Visualizing and Managing Technical Debt in Agile Development: an Experience Report
Paulo Sérgio Medeiros dos Santos, Amanda Varella, Cristine Ribeiro Dantas, and Daniel Beltrão Borges
One of the main tenets that make agile methods effective is the right balance between the importance given to the people developing the software and the engineering practices dedicated to keep its quality. This equilibrium, however, can be hard to achieve. And, unfortunately, the tension between engineering practices and delivering value sacrifices the technical side most of the times. This paper reports the experience of an architecture team of a software development department with 25 agile teams in supporting technical decisions regarding technical practices. After trying other approaches to technically support the teams the architecture team invested in the technical debt metaphor to guide the department teams’ technical decisions. The main motivation to use technical debt was its acknowledged potential in driving software development and maintenance decisions, especially those long term maintenance tradeoffs which are usually less visible to developers and decision makers in general. We propose the use of a “technical debt board” with main technical debt categories to manage and visualize the high-level debt, combined with tools to measure it at low-level (software metrics and other kind of static analysis). We have found that our approach improved the teams’ awareness about the technical debts, stimulated a beneficial competition between teams towards the debt payment and enhanced the communication regarding technical decisions.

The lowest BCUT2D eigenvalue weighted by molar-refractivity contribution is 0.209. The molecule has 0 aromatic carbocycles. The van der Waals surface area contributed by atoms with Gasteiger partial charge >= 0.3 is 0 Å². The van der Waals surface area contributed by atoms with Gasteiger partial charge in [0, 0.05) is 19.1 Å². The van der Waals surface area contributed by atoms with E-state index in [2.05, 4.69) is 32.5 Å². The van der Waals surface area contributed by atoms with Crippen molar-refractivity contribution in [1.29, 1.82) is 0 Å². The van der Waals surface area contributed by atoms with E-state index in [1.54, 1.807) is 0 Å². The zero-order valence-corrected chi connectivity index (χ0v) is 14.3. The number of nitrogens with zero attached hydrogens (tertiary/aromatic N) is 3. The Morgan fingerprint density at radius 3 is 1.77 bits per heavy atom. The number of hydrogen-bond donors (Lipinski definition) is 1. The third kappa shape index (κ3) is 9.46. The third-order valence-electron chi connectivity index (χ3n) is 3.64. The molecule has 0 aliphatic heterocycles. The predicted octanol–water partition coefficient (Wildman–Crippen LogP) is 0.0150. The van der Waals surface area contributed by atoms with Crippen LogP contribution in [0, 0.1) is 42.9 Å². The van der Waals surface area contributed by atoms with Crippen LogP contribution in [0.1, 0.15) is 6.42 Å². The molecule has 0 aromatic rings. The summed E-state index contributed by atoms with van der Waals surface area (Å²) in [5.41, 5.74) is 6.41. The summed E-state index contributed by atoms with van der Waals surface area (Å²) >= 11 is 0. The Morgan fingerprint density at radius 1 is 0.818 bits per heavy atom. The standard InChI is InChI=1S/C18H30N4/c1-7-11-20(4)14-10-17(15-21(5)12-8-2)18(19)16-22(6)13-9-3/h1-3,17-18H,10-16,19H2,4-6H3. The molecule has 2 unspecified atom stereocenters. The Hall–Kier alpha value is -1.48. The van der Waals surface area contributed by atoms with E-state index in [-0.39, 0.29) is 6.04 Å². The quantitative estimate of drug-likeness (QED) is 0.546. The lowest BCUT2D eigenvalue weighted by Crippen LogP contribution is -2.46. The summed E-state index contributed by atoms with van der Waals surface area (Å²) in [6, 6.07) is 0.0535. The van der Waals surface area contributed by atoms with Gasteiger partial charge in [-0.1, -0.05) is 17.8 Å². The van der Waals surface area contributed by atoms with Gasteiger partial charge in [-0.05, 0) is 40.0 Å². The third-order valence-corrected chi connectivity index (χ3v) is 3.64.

Paulo Sérgio Medeiros dos Santos, Federal University of Rio de Janeiro, System Engineering and Computer Science Department, Cidade Universitária – Centro de Tecnologia. Rio de Janeiro, Brazil, firstname.lastname@example.org
Amanda Varella, Cristine Ribeiro Dantas, Daniel Beltrão Borges, Petrobras, Exploitation and Production Business Solutions, Centro 20031-912 Rio de Janeiro, Brazil,
email@example.com firstname.lastname@example.org email@example.com